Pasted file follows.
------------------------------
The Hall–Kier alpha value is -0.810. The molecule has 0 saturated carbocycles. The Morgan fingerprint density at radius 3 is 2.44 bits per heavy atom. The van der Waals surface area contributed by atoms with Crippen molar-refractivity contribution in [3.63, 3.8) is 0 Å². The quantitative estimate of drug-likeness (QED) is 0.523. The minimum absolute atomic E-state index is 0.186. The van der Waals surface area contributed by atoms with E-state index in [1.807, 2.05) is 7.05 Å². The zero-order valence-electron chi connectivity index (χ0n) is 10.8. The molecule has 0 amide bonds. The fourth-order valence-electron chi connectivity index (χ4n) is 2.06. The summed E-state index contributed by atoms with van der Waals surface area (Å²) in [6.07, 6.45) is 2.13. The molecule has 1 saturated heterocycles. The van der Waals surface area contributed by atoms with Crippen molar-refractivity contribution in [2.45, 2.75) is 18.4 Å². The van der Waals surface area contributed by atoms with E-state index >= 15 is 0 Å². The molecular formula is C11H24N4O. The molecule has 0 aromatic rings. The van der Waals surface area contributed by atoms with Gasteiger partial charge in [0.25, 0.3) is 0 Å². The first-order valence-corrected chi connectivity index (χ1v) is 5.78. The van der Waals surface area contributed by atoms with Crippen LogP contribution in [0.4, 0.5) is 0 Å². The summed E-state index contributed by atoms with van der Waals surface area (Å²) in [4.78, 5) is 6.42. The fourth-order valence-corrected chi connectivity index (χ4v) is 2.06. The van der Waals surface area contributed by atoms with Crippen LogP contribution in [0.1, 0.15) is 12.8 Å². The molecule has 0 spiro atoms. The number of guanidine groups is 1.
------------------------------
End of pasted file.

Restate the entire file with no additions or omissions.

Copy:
The Hall–Kier alpha value is -0.810. The molecule has 0 saturated carbocycles. The Morgan fingerprint density at radius 3 is 2.44 bits per heavy atom. The van der Waals surface area contributed by atoms with Crippen molar-refractivity contribution in [3.63, 3.8) is 0 Å². The quantitative estimate of drug-likeness (QED) is 0.523. The minimum absolute atomic E-state index is 0.186. The van der Waals surface area contributed by atoms with E-state index in [1.807, 2.05) is 7.05 Å². The zero-order valence-electron chi connectivity index (χ0n) is 10.8. The molecule has 0 amide bonds. The fourth-order valence-electron chi connectivity index (χ4n) is 2.06. The summed E-state index contributed by atoms with van der Waals surface area (Å²) in [6.07, 6.45) is 2.13. The molecule has 1 saturated heterocycles. The van der Waals surface area contributed by atoms with Crippen molar-refractivity contribution in [2.45, 2.75) is 18.4 Å². The van der Waals surface area contributed by atoms with E-state index >= 15 is 0 Å². The molecular formula is C11H24N4O. The molecule has 0 aromatic rings. The van der Waals surface area contributed by atoms with Gasteiger partial charge in [0.25, 0.3) is 0 Å². The first-order valence-corrected chi connectivity index (χ1v) is 5.78. The van der Waals surface area contributed by atoms with Crippen LogP contribution in [0.4, 0.5) is 0 Å². The summed E-state index contributed by atoms with van der Waals surface area (Å²) in [4.78, 5) is 6.42. The fourth-order valence-corrected chi connectivity index (χ4v) is 2.06. The van der Waals surface area contributed by atoms with Crippen LogP contribution in [0.1, 0.15) is 12.8 Å². The molecule has 0 spiro atoms. The number of guanidine groups is 1.